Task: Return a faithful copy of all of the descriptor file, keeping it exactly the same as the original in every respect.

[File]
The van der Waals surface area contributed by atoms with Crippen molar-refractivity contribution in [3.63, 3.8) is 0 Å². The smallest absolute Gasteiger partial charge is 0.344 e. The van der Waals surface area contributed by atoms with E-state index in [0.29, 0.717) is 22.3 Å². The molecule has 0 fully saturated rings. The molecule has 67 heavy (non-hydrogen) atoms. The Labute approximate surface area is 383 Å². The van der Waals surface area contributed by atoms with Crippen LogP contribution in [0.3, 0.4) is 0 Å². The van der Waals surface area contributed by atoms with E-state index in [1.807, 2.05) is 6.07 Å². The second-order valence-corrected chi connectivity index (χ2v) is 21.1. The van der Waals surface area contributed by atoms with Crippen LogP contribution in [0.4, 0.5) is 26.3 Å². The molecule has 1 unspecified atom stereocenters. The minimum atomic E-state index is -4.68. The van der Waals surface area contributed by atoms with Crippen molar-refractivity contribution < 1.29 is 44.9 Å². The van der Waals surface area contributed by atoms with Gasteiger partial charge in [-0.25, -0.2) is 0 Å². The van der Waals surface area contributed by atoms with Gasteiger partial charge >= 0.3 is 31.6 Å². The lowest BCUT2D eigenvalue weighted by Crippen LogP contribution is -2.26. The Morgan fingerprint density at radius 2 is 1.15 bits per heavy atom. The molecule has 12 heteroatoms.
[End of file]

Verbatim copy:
The van der Waals surface area contributed by atoms with Crippen molar-refractivity contribution in [3.63, 3.8) is 0 Å². The smallest absolute Gasteiger partial charge is 0.344 e. The van der Waals surface area contributed by atoms with E-state index in [0.29, 0.717) is 22.3 Å². The molecule has 0 fully saturated rings. The molecule has 67 heavy (non-hydrogen) atoms. The Labute approximate surface area is 383 Å². The van der Waals surface area contributed by atoms with Crippen LogP contribution in [0.3, 0.4) is 0 Å². The van der Waals surface area contributed by atoms with E-state index in [1.807, 2.05) is 6.07 Å². The second-order valence-corrected chi connectivity index (χ2v) is 21.1. The van der Waals surface area contributed by atoms with Crippen LogP contribution in [0.4, 0.5) is 26.3 Å². The molecule has 1 unspecified atom stereocenters. The minimum atomic E-state index is -4.68. The van der Waals surface area contributed by atoms with Crippen molar-refractivity contribution < 1.29 is 44.9 Å². The van der Waals surface area contributed by atoms with Gasteiger partial charge in [-0.25, -0.2) is 0 Å². The van der Waals surface area contributed by atoms with Gasteiger partial charge >= 0.3 is 31.6 Å². The lowest BCUT2D eigenvalue weighted by Crippen LogP contribution is -2.26. The Morgan fingerprint density at radius 2 is 1.15 bits per heavy atom. The molecule has 12 heteroatoms.